The stock market behaved exactly as predicted by our long-term computer model in 2011. At the beginning of the year, our analysis suggested that the second quantitative easing program initiated by the US Federal Reserve in late 2009 was fully priced into equities. We forecast that stocks would likely struggle for the remainder of the year and predicted that the extreme move off of the 2009 low would almost certainly be followed by a violent correction. The anticipated correction developed in late July and stocks struggled during the second half of 2011, forming a highly likely cyclical top in May. The S&P 500 index finished the year unchanged.

Given that the broad stock market, as represented by the S&P 500 index, is the benchmark by which we measure the relative performance of our model portfolio, the PMI Index outperformed by 2.4%. Asset preservation remains our priority in the current secular environment and our model portfolio continues to outperform stocks by a wide margin since its inception at the beginning of the secular bear market in 2000.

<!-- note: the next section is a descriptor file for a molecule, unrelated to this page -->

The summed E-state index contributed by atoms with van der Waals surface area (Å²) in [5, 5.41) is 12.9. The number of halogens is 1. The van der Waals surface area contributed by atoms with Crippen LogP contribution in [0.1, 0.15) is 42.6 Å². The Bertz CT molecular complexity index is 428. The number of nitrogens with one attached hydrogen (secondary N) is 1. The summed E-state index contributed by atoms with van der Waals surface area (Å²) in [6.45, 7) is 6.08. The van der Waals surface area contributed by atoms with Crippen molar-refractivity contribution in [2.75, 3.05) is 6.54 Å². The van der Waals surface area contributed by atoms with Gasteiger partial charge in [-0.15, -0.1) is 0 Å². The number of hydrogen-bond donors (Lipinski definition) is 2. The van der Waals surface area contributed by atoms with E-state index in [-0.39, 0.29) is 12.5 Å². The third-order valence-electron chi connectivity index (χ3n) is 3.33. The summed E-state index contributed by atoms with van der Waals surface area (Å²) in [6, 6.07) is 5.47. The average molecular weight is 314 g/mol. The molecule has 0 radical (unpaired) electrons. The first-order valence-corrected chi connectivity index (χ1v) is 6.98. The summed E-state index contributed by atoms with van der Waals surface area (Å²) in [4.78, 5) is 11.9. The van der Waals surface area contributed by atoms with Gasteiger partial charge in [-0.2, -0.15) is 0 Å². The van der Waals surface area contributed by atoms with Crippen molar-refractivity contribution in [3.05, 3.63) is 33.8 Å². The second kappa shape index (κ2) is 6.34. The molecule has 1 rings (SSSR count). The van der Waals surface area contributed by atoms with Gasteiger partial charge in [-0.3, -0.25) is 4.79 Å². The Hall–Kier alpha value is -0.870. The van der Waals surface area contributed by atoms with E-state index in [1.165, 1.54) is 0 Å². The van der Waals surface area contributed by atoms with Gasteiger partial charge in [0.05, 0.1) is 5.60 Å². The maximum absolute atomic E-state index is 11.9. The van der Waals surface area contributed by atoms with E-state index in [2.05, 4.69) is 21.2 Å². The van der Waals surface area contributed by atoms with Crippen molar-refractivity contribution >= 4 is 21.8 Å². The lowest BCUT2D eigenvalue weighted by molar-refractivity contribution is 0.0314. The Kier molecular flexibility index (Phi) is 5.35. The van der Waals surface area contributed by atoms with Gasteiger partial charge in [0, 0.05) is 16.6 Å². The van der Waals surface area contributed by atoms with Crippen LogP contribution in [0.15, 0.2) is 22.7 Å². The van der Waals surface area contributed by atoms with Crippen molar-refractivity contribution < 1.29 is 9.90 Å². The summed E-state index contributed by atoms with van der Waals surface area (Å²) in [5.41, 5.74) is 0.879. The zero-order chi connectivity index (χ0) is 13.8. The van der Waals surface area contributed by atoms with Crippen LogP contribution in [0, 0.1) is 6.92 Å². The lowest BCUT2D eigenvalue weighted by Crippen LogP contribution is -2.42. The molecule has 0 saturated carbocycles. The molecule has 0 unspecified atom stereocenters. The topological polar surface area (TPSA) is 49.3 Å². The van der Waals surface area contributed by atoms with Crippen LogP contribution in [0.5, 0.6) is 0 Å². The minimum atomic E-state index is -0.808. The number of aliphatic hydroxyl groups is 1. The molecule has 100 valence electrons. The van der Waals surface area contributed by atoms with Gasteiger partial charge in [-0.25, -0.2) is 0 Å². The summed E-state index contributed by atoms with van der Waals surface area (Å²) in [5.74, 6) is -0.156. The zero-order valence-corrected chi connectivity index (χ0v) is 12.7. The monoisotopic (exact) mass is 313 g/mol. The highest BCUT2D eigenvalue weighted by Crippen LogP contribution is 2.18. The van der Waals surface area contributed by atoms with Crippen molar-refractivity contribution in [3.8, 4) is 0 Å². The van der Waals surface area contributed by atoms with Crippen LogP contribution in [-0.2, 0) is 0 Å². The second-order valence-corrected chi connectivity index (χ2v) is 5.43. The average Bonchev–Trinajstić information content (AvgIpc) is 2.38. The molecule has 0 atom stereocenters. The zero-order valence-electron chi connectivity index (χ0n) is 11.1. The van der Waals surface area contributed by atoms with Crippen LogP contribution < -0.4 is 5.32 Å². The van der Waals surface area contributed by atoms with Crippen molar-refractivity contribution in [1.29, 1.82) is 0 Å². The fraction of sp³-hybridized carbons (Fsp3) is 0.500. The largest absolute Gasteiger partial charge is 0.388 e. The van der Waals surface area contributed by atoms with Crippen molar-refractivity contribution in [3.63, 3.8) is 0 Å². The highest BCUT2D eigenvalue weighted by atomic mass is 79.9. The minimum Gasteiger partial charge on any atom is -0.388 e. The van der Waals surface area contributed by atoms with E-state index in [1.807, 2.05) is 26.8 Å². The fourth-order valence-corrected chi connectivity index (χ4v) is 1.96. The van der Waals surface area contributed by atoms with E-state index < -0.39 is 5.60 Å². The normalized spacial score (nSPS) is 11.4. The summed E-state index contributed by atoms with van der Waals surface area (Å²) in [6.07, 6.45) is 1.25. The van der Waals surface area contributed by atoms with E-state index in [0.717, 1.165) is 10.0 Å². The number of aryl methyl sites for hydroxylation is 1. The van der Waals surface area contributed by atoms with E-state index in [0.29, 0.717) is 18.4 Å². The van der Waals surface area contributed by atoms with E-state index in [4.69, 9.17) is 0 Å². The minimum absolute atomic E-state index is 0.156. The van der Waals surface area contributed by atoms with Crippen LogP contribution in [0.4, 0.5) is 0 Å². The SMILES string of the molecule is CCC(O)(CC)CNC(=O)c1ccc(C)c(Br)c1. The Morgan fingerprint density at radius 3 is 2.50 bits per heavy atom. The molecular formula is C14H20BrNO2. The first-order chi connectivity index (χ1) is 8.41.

Inception Date: January 3, 2000
Compound Annual Return Since Inception: 10.9%
S&P 500 Compound Annual Return Since 1/3/00: 0.3%

Cyclical Trend Trading System

The long trade from May 2009 was closed on March 4 at 1,329.44 on the S&P 500 when the price oscillator overbought threshold was exceeded, resulting in a cumulative gain of 37%.

Our cyclical trend trading system generated a sell signal on September 9 after our Cyclical Trend Score (CTS) moved into sell territory following the violent decline in August. The resulting short trade has been closed temporarily twice when the initial breakdowns did not proceed as expected. The position was reopened on December 28 at 1,261.55 on the S&P 500 index when the uptrend from early October broke down. The current stop level for the trade is at 1,327.95.

Market behavior has exhibited extreme volatility following the long-term breakdown in August, but it remains highly likely that a cyclical bear market began in May. If the new cyclical downtrend is confirmed by a subsequent close below the October low, our CTS will have correctly identified all five cyclical inflection points since the current secular bear market began in 2000.